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Trump ditches fellow GOP candidates to negotiate separate debate deal with networks

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Donald Trump will not join his fellow Republican presidential candidates, and will instead negotiate his own deals with television networks concerning future debates, the Washington Post reported.

The real estate mogul’s decision came a day after officials representing 11 GOP campaigns put together a letter on Sunday to be sent to network hosts. According to the Post, two of his senior aides attended the meeting, but came away unconvinced that any agreement would offer him “the most possible airtime” during future events.

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Barry Bennett, the campaign manager for Trump’s rival Ben Carson, downplayed any differences between the two camps, saying that Carson and Trump’s teams agree “90 percent of the time,” but that Trump is against allowing more candidates to be part of the party’s primetime debates.

“They don’t want more people onstage, because they think that would mean more people taking shots at him,” Bennett said. “I’d argue that putting more people onstage actually helps Trump the most, as everyone’s going to want to divide the time evenly.”

Politico reported late last week that Carson and Trump’s campaigns were among those who pushed for the meeting, along with advisors for Louisiana Gov. Bobby Jindal (R) and Sen. Lindsey Graham (R-SC).

Faced with the prospect of losing control of the debates, the Republican National Committee announced on Sunday that it would appoint someone to work with both the campaigns and networks.

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2020 Election

Trump’s longshot bid to win New Mexico has political leaders baffled: ‘He’s a batsh*t racist’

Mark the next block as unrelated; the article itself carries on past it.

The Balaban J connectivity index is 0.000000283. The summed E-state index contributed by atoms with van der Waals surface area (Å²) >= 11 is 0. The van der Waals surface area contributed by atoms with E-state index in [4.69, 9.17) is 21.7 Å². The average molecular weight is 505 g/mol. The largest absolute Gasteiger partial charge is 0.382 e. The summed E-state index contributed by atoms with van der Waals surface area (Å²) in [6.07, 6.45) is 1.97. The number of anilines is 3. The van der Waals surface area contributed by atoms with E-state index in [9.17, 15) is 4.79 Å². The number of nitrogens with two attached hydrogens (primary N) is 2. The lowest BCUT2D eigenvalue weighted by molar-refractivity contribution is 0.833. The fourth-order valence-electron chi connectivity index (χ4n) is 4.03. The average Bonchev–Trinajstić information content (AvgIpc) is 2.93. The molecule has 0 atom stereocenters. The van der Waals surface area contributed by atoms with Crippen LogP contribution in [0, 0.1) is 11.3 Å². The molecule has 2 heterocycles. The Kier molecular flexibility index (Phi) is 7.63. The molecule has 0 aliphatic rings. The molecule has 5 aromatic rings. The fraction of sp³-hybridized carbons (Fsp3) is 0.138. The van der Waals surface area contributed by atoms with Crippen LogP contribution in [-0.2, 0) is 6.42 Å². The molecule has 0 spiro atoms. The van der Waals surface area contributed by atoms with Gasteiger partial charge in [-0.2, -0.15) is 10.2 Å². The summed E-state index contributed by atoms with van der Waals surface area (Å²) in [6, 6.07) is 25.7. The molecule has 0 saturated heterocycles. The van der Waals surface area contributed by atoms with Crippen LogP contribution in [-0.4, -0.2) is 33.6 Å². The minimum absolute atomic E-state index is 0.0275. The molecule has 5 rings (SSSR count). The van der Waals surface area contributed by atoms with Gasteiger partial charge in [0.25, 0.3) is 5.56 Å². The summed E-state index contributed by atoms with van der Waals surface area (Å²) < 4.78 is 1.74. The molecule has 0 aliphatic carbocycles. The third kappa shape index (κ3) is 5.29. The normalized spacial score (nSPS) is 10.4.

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Despite losing New Mexico by eight points in the 2016 presidential election, Donald Trump and his campaign manager Brad Pascale are making big plans to win the state in 2020 -- and that has political observers baffled.

With Trump appearing in New Mexico on Monday night, Politico reports the president has his work cut out for him in a state that saw the GOP lose the governorship and one House seat in 2018.

"The Land of Enchantment has voted for a Republican presidential candidate only once since 1992. With a considerable nonwhite voter population and all-Democratic congressional delegation, it’s not exactly fertile ground for a surprise GOP victory," the report notes before adding that Parscale feels they can make inroads this go-around.

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Oil prices soar more than 10% after Saudi plant attacks

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Oil prices surged more than 10 percent Monday after attacks on two Saudi Arabian plants that slashed output in the world's top producer by half, with Donald Trump blaming Iran and raising the possibility of a military strike on the country.

West Texas Intermediate jumped 10.68 percent to $60.71 and Brent climbed 11.77 percent to $67.31 in early Asia trading following the blasts at facilities run by state-owned giant Aramco.

The attack by Tehran-backed Huthi rebels in neighbouring Yemen, where a Saudi-led coalition is bogged down in a five-year war, effectively shut down six percent of the global oil supply.

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2020 Election

Most top Democratic presidential candidates demand Kavanaugh’s impeachment – but not all

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Most of the top Democratic presidential candidates are issuing calls demanding U.S. Supreme Court Justice Brett Kavanaugh be impeached, after new allegations of sexual misconduct in a bombshell New York Times report late Saturday night. Most of the candidates, but not all.

Julián Castro, Saturday night at 11:25 PM:

It’s more clear than ever that Brett Kavanaugh lied under oath. He should be impeached.

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